How Teach for America is bridging the achievement gap
By Angela Durand
Imagine not being able to read or write. Imagine your zip code determining whether or not you would attend a well-funded public school. Imagine knowing that there’s a fifty-fifty chance you might not graduate high school. For 13 million children in America, this is their life.
One of their goals is to aide in fixing the gap between underprivileged kids and those who have more access to quality education. The gap measures GPA, standardized test scores and dropout rates. Factors such as location and family income can affect the quality of education a child is likely to receive. These factors serve as an injustice that prevents children from reaching their full potential and achievements in society.
According to the National Center for Children in Poverty, once this achievement gap begins to widen, due to economic circumstances and learning deprivation, it’s difficult to reverse. When students fall behind in the curriculum, it makes it that much harder for them to keep up with the material and graduate on time.
Before Anasstassia Baichorova became the New York City Recruitment Director of Teach for America, she taught second and third grade in the Bronx. Baichorova said her experience brought the unfortunate reality of this educational problem to life.
“My students were supposed to be learning how to multiply and analyze texts, but instead they were struggling with picture books and counting on their fingers,” she said. “By the age of nine, students in low income communities are already three years behind their wealthier counterparts. No one can tell me that it is the fault of a 9-year-old that he or she can’t read or write.”
According to the most recent study by the National Assessment of Educational Progress in 2005, about 50% of students living in low-income communities will not graduate high school by the time they are 18 years old.
In response to such statistics, an increasing number of college students are opting to dedicate two years to teaching in low-income communities by joining TFA after graduation. There are over 6,000 corps members teaching in more than 1,000 schools across the nation. Although TFA attracts an impressive number of people to teach each year, the number of poverty-stricken communities in America highly exceeds 1,000.
Baichorova said her own students’ successes is an example that children in any community can reach their potential, if given the opportunity and resources. “On the math state test, 10 of my students scored proficient and 10 scored advanced. In one year, they were able to not only catch up, learning two to three years of material in one year, but to exceed all expectations.” She said other TFA faculty members in her school found similar results.
From 2000 to 2006, The Urban Institute conducted its first survey regarding Teach for America corps members teaching in high schools. The study, performed in North Carolina, analyzed “test scores, teacher characteristics and student demographics.” The results stated, “On average, high school students taught by TFA corps members performed significantly better on state-required end-of-course exams, especially in math and science, than peers taught by far more experienced instructors. The TFA teachers’ effect on student achievement in core classroom subjects was nearly three times the effect of teachers with three or more years of experience.”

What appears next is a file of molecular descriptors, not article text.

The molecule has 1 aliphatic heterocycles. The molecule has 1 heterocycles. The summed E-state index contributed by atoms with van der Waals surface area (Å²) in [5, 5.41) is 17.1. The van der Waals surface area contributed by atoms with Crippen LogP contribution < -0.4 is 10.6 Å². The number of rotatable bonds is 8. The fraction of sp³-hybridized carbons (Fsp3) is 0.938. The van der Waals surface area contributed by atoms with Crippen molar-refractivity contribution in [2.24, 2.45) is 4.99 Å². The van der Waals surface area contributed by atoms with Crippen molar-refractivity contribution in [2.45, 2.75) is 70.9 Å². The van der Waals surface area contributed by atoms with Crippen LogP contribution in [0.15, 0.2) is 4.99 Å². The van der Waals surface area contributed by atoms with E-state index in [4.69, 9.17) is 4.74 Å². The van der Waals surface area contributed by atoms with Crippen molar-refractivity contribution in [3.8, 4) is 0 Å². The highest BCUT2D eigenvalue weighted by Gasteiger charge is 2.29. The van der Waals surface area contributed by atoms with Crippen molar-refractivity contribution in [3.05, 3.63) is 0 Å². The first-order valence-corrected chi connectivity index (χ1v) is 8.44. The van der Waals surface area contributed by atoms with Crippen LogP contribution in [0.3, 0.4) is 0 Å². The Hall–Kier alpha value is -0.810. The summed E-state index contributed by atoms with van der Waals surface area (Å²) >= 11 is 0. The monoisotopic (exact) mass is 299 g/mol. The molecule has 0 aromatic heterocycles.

Cornell Woodson, a senior communication management and design major at Ithaca College, has recently applied to TFA. His decision to apply to TFA was prompted by his desire to encourage students to achieve greatness.
“This is America, land of opportunity,” Woodson said. “That is our mantra, if you will, but not everyone has the same opportunities due to their inability to obtain the proper education. The next generation will one day be the leaders of our country and the world. However, without a proper education, the future of our world does not look so good.”
America’s public education system is not a fair playing field, yet. But more and more people are becoming aware of the problem of education in America, and awareness is the first step toward change.
Sherry Shen, the TFA Campus Campaign Coordinator at Ithaca College said, “I want to find students who will believe in these children and work hard for them and be the ones to tell them that they can become the next president of the United States or the great reporter they always wanted to be.” Many children in low-income areas are under the impression they cannot succeed. Shen has a firm belief change is in the future. For now, the reality remains.
This devastating truth seems so distant from students in well-funded public and private schools. At Ithaca College, students have resources such as computers, a library and a knowledgeable faculty and staff, ensuring a proper education. However, we sometimes forget there are children in America who may never receive, or even have access to, this type of education.
Baichorova reminds us, “It is the biggest social injustice currently plaguing our nation because we are leaving behind millions of children.”